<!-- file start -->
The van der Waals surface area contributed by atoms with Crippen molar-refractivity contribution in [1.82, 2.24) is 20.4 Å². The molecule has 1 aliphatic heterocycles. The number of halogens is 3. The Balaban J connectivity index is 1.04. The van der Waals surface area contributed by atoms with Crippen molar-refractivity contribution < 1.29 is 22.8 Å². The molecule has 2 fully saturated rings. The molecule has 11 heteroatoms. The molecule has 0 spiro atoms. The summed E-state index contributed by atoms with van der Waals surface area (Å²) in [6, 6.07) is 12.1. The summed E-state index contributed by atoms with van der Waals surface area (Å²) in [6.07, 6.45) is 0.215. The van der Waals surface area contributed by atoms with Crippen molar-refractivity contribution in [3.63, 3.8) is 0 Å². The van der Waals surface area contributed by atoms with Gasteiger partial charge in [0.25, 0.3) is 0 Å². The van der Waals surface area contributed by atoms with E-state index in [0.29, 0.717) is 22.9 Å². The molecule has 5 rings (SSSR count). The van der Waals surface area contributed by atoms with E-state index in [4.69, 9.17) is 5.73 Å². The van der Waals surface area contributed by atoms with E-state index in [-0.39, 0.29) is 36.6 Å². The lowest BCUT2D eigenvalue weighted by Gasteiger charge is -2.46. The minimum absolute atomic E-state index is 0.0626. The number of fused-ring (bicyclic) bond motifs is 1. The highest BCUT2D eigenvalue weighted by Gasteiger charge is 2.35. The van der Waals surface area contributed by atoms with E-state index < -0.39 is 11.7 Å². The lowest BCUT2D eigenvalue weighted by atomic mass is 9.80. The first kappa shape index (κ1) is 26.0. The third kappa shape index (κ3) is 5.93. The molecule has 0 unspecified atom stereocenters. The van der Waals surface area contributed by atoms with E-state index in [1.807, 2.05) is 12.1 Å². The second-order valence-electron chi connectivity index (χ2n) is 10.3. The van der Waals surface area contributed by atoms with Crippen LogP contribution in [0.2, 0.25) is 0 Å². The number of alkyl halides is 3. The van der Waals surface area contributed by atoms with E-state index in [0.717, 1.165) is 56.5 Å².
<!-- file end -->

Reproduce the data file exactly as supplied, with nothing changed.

The van der Waals surface area contributed by atoms with Crippen molar-refractivity contribution in [1.82, 2.24) is 20.4 Å². The molecule has 1 aliphatic heterocycles. The number of halogens is 3. The Balaban J connectivity index is 1.04. The van der Waals surface area contributed by atoms with Crippen molar-refractivity contribution < 1.29 is 22.8 Å². The molecule has 2 fully saturated rings. The molecule has 11 heteroatoms. The molecule has 0 spiro atoms. The summed E-state index contributed by atoms with van der Waals surface area (Å²) in [6, 6.07) is 12.1. The summed E-state index contributed by atoms with van der Waals surface area (Å²) in [6.07, 6.45) is 0.215. The van der Waals surface area contributed by atoms with Crippen molar-refractivity contribution in [3.63, 3.8) is 0 Å². The van der Waals surface area contributed by atoms with Gasteiger partial charge in [0.25, 0.3) is 0 Å². The van der Waals surface area contributed by atoms with E-state index in [0.29, 0.717) is 22.9 Å². The molecule has 5 rings (SSSR count). The van der Waals surface area contributed by atoms with E-state index in [4.69, 9.17) is 5.73 Å². The van der Waals surface area contributed by atoms with E-state index in [-0.39, 0.29) is 36.6 Å². The lowest BCUT2D eigenvalue weighted by Gasteiger charge is -2.46. The minimum absolute atomic E-state index is 0.0626. The number of fused-ring (bicyclic) bond motifs is 1. The highest BCUT2D eigenvalue weighted by Gasteiger charge is 2.35. The van der Waals surface area contributed by atoms with E-state index < -0.39 is 11.7 Å². The lowest BCUT2D eigenvalue weighted by atomic mass is 9.80. The first kappa shape index (κ1) is 26.0. The third kappa shape index (κ3) is 5.93. The molecule has 0 unspecified atom stereocenters. The van der Waals surface area contributed by atoms with E-state index in [1.807, 2.05) is 12.1 Å². The second-order valence-electron chi connectivity index (χ2n) is 10.3. The van der Waals surface area contributed by atoms with Crippen LogP contribution in [0.2, 0.25) is 0 Å². The number of alkyl halides is 3. The van der Waals surface area contributed by atoms with E-state index in [0.717, 1.165) is 56.5 Å².